In all, there are 24 lighting schemes, and for example a warm orange glow can be created to suggest an Asian ambience on flights to the Far East. Says Juha Järvinen, Finnair’s Chief Commercial Officer, “Finnair’s new Airbus aircraft feature a cabin interior largely based on the Space Alive concept developed by dSign, where the main idea is to change the mood of the cabin space as the flight progresses.”

The mood lighting is also integrated with the in-seat IFE system. Jouni Oksanen, VP Digital at Finnair tells Hangar.no, “We’ve also added a timeline for dimming of the displays. This means that during the flight the screens will adapt to the time zones the aircraft passes. When it’s night outside, it will be night on the screens so it does not light up a whole bunch of bright displays that disturbs people who want to sleep.”

3. Business Class: Ladies’ Room
Female passengers in Business Class have access to a dedicated Ladies’ Room which is stocked with cosmetics and other supplies from Finnish brand Clean (images here and here). Australian Business Traveller reports that the ladies-only lavatory will be made available to “high-flying hommes” in the event that there’s a higher than usual proportion of men to women in business class, but as a rule it will be reserved for women. Read full article »

Jeju Air offers passengers on overnight flights the option to stretch out

Moving beyond the low hanging – and very profitable – ancillary fruit of checked bags, advance seat reservations, extra legroom seats and last-minute upgrades, airlines are becoming more creative in generating revenues beyond just the ticket fare.

One way to approach ancillary innovation is to look at the different needs passengers travelling in the same class may have. For example, SWISS has recently introduced a fee to pre-reserve one of the popular solo business class seats on its A330 and B777-300ER aircraft.

In Economy, airlines are increasingly offering passengers options for more comfort at a time when seat density is increasing and load factors are high.

Empty Seat Option
South Korean low-cost carrier Jeju Air – which flies between South Korea and Japan, China, Taiwan, Guam, Saipan, The Phillipines, and Bangkok with a fleet of 26 single class B737-800s – has come up with a clever, hands-on, way to generate last-minute ancillary income, low-cost style.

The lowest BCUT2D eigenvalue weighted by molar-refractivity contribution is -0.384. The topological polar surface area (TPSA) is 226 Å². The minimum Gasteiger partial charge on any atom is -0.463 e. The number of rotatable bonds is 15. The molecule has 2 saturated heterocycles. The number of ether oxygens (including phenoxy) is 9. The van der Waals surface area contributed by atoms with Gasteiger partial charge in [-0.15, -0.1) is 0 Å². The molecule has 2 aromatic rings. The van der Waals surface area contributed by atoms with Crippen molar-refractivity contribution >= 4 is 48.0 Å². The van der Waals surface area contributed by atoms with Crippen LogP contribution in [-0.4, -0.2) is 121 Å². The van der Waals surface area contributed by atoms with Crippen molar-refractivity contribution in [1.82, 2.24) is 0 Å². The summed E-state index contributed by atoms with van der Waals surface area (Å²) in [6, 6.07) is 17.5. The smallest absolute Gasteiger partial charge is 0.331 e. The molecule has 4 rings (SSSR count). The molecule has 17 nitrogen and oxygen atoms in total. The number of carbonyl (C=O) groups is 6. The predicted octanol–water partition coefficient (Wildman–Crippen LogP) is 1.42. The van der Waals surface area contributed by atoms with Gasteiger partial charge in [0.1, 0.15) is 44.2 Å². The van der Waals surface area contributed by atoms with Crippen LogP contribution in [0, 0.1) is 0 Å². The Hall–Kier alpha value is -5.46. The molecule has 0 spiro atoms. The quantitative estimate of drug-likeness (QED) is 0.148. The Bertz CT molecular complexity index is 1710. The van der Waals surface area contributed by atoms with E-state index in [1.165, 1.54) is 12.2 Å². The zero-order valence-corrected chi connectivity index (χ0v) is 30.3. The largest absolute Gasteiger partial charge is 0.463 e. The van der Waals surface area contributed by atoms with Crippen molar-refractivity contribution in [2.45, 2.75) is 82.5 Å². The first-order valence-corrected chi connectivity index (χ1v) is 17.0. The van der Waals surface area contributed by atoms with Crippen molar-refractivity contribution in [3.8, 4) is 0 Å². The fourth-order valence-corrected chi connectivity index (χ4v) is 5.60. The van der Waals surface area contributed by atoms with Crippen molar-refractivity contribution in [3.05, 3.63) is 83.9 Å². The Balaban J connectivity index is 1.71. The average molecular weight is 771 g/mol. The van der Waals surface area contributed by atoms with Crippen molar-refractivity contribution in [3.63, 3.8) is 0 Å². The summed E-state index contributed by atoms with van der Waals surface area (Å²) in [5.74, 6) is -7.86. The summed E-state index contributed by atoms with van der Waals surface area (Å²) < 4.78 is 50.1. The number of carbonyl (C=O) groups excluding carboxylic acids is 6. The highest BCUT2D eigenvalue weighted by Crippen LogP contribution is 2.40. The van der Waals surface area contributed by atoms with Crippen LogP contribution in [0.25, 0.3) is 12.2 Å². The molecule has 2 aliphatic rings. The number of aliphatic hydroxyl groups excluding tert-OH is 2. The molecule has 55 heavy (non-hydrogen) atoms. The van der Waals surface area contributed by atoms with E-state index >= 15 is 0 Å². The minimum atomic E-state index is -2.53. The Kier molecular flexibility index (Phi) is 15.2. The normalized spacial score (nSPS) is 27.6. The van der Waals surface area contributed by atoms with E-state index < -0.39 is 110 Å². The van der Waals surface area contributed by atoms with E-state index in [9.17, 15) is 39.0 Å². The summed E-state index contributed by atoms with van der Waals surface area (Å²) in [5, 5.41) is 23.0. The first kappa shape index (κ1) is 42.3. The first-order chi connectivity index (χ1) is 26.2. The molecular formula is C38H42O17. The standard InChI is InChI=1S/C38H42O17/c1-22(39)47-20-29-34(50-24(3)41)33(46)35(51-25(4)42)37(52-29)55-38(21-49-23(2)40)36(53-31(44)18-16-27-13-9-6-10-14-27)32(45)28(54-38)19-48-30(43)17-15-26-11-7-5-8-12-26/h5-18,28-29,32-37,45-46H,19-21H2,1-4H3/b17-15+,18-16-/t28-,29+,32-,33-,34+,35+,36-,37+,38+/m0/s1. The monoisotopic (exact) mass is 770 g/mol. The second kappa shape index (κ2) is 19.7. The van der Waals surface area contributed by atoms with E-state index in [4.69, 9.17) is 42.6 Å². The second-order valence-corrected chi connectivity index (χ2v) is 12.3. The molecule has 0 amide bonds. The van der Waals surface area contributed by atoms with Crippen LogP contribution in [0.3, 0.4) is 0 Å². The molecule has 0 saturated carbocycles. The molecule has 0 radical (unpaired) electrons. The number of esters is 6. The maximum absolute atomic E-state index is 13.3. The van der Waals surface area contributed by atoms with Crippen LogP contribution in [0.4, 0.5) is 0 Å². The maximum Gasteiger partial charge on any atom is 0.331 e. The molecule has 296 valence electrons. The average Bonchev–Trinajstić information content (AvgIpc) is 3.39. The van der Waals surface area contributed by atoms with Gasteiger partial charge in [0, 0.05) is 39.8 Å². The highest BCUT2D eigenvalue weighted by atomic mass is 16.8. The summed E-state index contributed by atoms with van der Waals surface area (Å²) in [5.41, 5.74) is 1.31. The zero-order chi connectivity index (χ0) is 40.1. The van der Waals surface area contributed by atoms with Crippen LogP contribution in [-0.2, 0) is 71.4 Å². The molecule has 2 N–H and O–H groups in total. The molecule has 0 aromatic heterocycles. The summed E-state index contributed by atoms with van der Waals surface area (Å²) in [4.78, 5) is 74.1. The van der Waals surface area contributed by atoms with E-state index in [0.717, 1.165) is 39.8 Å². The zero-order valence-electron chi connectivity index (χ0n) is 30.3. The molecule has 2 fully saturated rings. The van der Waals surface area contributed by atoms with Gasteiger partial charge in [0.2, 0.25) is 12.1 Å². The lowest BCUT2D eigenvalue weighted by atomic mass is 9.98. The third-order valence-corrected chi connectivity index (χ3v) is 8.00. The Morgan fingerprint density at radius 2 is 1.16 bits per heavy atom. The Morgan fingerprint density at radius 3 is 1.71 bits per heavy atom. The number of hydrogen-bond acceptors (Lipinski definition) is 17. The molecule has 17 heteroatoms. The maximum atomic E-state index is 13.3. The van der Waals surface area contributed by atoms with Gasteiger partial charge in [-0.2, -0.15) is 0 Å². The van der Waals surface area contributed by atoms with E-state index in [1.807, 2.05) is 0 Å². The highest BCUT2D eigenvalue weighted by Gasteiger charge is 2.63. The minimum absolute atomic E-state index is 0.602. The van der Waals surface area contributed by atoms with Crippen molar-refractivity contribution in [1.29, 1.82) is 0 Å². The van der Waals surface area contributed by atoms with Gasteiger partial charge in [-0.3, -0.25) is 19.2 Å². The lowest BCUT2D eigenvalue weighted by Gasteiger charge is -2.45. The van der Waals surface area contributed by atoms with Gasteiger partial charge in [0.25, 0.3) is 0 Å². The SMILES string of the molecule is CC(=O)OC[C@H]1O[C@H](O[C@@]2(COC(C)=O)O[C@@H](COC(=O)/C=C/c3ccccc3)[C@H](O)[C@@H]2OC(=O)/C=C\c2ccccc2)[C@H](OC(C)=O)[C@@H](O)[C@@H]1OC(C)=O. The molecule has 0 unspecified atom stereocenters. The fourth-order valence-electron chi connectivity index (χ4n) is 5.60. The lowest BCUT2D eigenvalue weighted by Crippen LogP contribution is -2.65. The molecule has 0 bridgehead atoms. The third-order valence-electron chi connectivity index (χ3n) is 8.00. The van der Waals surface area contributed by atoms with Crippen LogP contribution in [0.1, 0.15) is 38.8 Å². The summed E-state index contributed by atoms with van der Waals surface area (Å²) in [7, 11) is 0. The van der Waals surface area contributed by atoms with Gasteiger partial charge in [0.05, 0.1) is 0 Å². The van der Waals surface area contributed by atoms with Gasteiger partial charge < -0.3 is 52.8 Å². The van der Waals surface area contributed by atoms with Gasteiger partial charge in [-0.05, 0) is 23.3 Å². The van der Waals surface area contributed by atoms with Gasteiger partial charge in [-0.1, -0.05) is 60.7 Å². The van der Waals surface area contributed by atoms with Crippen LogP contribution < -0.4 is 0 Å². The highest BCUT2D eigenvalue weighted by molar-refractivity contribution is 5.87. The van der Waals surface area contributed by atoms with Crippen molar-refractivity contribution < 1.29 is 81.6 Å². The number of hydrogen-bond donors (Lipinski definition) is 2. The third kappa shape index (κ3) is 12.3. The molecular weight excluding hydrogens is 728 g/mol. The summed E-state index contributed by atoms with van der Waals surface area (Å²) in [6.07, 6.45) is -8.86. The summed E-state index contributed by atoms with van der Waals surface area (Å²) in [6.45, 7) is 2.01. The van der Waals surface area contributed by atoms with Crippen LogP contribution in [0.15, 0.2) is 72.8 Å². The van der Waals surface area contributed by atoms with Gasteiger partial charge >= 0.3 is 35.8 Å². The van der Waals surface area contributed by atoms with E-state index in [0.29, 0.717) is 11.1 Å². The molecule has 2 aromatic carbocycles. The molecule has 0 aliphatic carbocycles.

About two years ago, Jeju Air introduced a ‘Side Seat’ offer, which is similar to OptionTown’s ‘Empty Seat Option’ (adopted by airlines such as AirAsia X, Vietnam Airlines and Spicejet), and lets travellers purchase one or two seats next to their own seat, in an effort to sell last-minute seat inventory.

Whereas the Empty Seat Option lets passengers purchase an option to a possible empty seat for a small fee and be notified if an empty seat is available 1 to 3 days before their flight, Jeju Air’s passengers can only book the additional seats at their departure airport on the day of the travel (up to 1 hour before boarding).

Jeju Air’s ‘Side Seats’ are priced at USD 10 for domestic routes, USD 25 on routes to and from Japan and China’s Shandong region, USD 30 on flights between South Korea and Southern China and Taipei, whereas the fee for a last minute extra seat is USD 50 on routes to and from Southeast Asia (Philippines, Vietnam, Thailand) and Oceania (Guam, Saipan). Read full article »

Lufthansa uses VR to sell last-minute upgrades to Premium Economy at the gate

Airlines are becoming more creative in selling ancillary services to passengers in order to increase revenues per seat. For example, many airlines today offer passengers the option to place their bids in a blind auction for an upgrade to a premium seat, while airlines such as KLM and Emirates invite passengers to contact the tablet-equipped crew if they want upgrade to another cabin at the very last minute onboard.

Selling upgrades at the gate
Lufthansa has recently trialled an innovative way to sell upgrades to Premium Economy at the departure gate. Earlier this year, the airline used virtual reality (VR) glasses at its Frankfurt Airport hub as a way to tempt Economy Class passengers to purchase an upgrade to Premium Economy right before their departure.

By inviting passengers to put on some VR glasses and take a 360 degrees view of how the Premium Economy seat and cabin looks, Lufthansa hoped passengers booked in Economy would become more interested to purchase an upgrade.

As Lufthansa put it: “Because what legroom and premium service really mean in Premium Economy can be best demonstrated in three-dimensional form.”

For two weeks flights were selected for the VR-based promotion on a daily basis, choosing those where there were still enough seats free in Premium Economy. Up until 40 minutes before departure, passengers were given the chance to virtually try out Lufthansa’s new travel class in 3D. Read full article »

Lufthansa partners with Nespresso to offer passengers quality coffee at the gate


images by Raitis Steinbergs, Alessandro Teglia

For years, Lufthansa has been one of the very few airlines – if not the only one – to offer passengers waiting for their flight at the gate complimentary coffee, tea (image), and newspapers at main airports around Germany, including its Frankfurt and Munich hubs.

Or as Lufthansa has stated in the past: “Offering hot beverages to passengers prior to departure is a long Lufthansa tradition. Lufthansa first began offering hot coffee and tea from large thermos flasks in the mid-80s and the first automatic vending machines serving freshly brewed coffee were installed at airports in 1993.”

However, similar to any other full service carrier around the globe who is looking to rationalize every cost item, Lufthansa has to rethink these kind of free amenities. Instead of cutting costs by simply terminating the free hot beverages and print newspapers the airline has come up with a smart alternative that taps into trends such as ‘paid premium’ and digitalization.

Coffee at the gate
Following trials in the first half of 2015 at selected gates at Frankfurt and Munich airports, Lufthansa a few months ago partnered with Nespresso to bring the ubiqituous coffee capsules to the gate area.